Young People Review the First Presidential Debate

Too Young To Vote, Not Too Young to Care

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Composite image by Monoah Brown

Middle schoolers interviewed by CNN felt both candidates were impolite.

Monoah Brown, Staff Reporter

Some middle schoolers in New Jersey, all members of the school’s student council gave their opinions on CNN regarding the the unusual  historic presidential debate between Donald Trump, and Hillary Clinton. Over 84 million people around the world tuned in to watch the first 2016 US Presidential Debate.

The middle schoolers were asked if either of the candidates “played nice” and none of the 16 students raised their hands to agree. They noted that Trump interrupted Clinton much too often. Every time she would say something he did not agree with, he would continuously say “wrong, wrong, wrong” right over the top of her.

Riya Jain, a seventh grader, said both candidates are not playing fair and should consider their opponents points and listen to what they were saying. If she treated her friends, or her siblings the way the candidates were treating each other, she would be grounded for a week or maybe longer, Riya said.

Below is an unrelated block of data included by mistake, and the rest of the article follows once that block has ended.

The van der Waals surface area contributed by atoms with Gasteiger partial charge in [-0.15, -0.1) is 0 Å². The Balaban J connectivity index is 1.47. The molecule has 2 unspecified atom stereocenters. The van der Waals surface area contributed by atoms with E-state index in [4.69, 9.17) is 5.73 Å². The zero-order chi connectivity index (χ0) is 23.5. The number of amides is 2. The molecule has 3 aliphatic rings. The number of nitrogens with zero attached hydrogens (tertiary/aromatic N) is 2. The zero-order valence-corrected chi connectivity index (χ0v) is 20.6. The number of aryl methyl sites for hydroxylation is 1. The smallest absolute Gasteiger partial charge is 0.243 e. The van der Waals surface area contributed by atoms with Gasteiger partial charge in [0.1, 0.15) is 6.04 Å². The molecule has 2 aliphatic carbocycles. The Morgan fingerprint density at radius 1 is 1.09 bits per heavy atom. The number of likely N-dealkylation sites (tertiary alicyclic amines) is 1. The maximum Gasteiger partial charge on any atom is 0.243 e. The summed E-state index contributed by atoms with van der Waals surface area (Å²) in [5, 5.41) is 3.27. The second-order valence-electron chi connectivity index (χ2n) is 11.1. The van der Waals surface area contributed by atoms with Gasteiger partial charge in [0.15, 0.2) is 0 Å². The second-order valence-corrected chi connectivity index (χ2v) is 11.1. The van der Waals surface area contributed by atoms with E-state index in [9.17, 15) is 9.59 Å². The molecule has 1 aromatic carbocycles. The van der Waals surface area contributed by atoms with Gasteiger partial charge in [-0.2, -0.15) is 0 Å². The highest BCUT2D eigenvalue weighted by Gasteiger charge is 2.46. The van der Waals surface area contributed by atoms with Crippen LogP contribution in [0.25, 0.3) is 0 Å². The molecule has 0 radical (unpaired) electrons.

Sarah Goodman, a sixth-grader and a Clinton supporter, said Trump wasn’t focusing on the issues that needed addressing and was instead pointing fingers. “He was only talking about his business, and he was also blaming Hillary for a lot of things that were obviously not her fault,” said Sarah.

Trump wasn’t the only one in the wrong. “While Trump was saying his speech and talking about what he feels (are) his issues, she was smiling and laughing.” said Aaron Parisi, a sixth grader who was undecided before the debate but now supports Trump.

“She just wasn’t respecting his ideas the way she should have been. She was setting a bad example, and basically laughing at what he was saying,” said Aaron.

Looking forward to the next presidential debate, on October ninth at Washington University in St. Louis, these middle schoolers had plenty of advice for the candidates.

To Trump and Clinton, Michael Usatine (an eighth grader who says he remains undecided) said he hopes to hear more from the next debate. “Instead of fighting over every question, maybe they should let the candidates speak and tell what they want to do but propose a plan on stage.” said Michael.

Matthew Colatrella, a sixth-grader, and a Trump supporter, agreed. “Maybe … to be a little nicer.” Matthew said.